The biological sonar system called echolocation is a powerful tool for insect-hunting bats. Now an innovative experiment with big brown bats suggests that young bats learn to use echolocation by eavesdropping on the calls of their more-experienced hunting companions, the BBC reports.
Reporter Victoria Gill said this is the first study to show that bats (at least big browns [Eptesicus fuscus]) actively listen for the echolocation calls of other bats in order to learn from them. Such social learning has been confirmed in many mammals, but until now it had not been clearly demonstrated in bats.
A University of Maryland team, led by graduate student Genevieve Spanjer Wright, conducted the experiment in a flight cage, tracking bats as they "hunted" a mealworm suspended on a string, Gill reported. The results are published in the journal Animal Behaviour.
Spanjer Wright and her colleagues trained 12 "demonstrator bats" to catch the mealworm. By repeatedly changing the worm's location, the bats had to use echolocation pulses to hunt for it, the BBC said.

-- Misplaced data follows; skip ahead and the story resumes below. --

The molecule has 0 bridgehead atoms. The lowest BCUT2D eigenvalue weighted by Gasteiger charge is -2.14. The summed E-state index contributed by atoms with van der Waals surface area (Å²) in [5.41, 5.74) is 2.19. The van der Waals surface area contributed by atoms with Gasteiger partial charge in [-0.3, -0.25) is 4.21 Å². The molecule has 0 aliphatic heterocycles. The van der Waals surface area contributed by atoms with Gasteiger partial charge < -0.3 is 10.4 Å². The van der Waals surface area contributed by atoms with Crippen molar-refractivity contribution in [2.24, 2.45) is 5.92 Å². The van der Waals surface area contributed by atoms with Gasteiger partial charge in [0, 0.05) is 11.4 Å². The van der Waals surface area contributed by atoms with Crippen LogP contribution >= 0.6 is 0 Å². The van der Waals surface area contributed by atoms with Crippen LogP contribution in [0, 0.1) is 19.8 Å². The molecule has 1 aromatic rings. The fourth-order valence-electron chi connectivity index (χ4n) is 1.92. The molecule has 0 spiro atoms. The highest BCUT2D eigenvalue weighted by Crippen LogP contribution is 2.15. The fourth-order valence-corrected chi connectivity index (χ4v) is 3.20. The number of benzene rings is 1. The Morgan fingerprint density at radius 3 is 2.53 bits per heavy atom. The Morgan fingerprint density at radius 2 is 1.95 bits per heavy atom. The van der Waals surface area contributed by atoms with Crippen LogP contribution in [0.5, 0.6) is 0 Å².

Then 22 young "naive" bats were added to the experiment. Half of them were released into the cage while the trained demonstrator bats hunted for the mealworm, Gill said. The other half flew with untrained bats.
"When the naive bats then flew on their own, most of the animals that had previously flown with an experienced demonstrator knew how capture the mealworm," Spanjer Wright told the BBC. "None of the ones that flew with an untrained bat captured the worm."
An analysis of video from the experiment revealed that whenever an experienced bat found the worm and emitted a "feeding buzz" (a very high frequency call that bats use to home in on prey), the naive bat stayed very close to the demonstrator, the BBC reported.
Spanjer Wright said told the reporter that there previously had been no conclusive evidence that young, insect-eating bats used social learning to acquire hunting skills. "This is good evidence that they do," she said, "and it [shows] the mechanism by which the bats may learn: by increasing their interaction with a knowledgeable demonstrator bat."
Biologist Marc Holderied of Bristol University in the United Kingdom told the BBC that bats of many species tend to fly in small groups, which had been interpreted as social learning. "But this experiment provides very convincing evidence that this species specifically looks at experienced foragers to learn how to forage."